Since I visit the western US to shoot mostly during the fall, I’ve had the opportunity to see the aspens at peak fall color on several occasions. It’s always a magnificent experience. While planning this trip to Nevada, Utah, and Arizona, I hoped that our schedule, elevation, and an aspen forest would intersect at some point. While at Great Basin National Park, the aspen forest had already turned and shed its leaves. Even so, the park was fun to visit and beautiful.

But, as we headed southeast toward Cedar City, I hoped that a beautiful aspen forest at the peak of fall color would be visible along the way. About thirty minutes out from Cedar City I began to see the mountains rising in the distance. I *thought* I could see pops of yellow on the mountainsides but I convinced myself that it was simply the way the sun was hitting the mountains. As we got closer, though, it became obvious that the large patches of yellow and orange that we could see were actually huge aspen groves. Needless to say, I got pretty excited.

I became even more excited once we dropped off our bags and headed up the mountain from Cedar City to Cedar Breaks National Monument. While on prior trips to southern Utah I had heard of Cedar Breaks and its beauty but I had never visited. So, I was pretty stoked to pay it a visit. What I hadn’t anticipated was the amazing beauty of the road up the mountain. It was one of those drives where we were stopping at least once a mile, and sometimes more often, just to gape at the landscape. I had gone from no leaves on the aspen trees to grove after grove at the peak of their fall beauty. And, I hadn’t even made it to the main attraction yet!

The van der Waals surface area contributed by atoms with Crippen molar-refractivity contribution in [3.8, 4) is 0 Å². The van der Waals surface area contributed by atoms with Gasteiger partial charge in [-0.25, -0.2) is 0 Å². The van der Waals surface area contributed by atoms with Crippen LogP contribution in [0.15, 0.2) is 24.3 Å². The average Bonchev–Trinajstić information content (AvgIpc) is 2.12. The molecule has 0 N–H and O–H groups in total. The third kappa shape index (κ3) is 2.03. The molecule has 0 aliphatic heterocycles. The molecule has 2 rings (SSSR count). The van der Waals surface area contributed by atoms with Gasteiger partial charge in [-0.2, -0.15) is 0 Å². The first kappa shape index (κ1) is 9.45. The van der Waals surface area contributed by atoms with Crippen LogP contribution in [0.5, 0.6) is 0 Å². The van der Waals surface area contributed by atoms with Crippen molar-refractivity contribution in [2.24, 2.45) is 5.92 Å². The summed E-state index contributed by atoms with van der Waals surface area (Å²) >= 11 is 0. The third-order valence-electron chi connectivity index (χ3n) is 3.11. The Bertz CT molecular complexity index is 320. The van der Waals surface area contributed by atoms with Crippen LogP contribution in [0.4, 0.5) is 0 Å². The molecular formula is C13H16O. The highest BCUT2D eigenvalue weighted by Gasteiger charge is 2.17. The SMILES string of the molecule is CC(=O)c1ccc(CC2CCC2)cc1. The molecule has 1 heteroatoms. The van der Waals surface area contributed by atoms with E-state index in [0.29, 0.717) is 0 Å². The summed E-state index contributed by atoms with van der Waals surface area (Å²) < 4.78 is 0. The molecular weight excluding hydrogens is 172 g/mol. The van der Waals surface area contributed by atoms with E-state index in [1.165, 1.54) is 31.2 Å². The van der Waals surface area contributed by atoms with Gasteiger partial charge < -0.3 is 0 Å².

This shot was taken during one of those stops. There was a county park where we parked the car and moved up and down the road for a while. I loved the way that he fence and the road led my eye into the mass of the aspen-covered mountain we had just driven past. The colors were amazing and there were even a few clouds in the sky to break up the otherwise perfect blue sky overhead. The scenery was so beautiful that we utterly enjoyed two or three trips up and down the mountain pass just so we could soak it all in. I hope this image conveys some sense of the beauty of the scene that we experienced.

Take the Long Way Home

Take the Long Way Home

A thirteen-mile long straight stretch of road in the Utah high desert

I’m showing my age a bit, but with apologies to 70s supergroup SuperTramp, I’ve titled this post after their famous song. I was actually in high school when it came out… It just seems appropriate given the length of the highway pictured stretching out seemingly to infinity.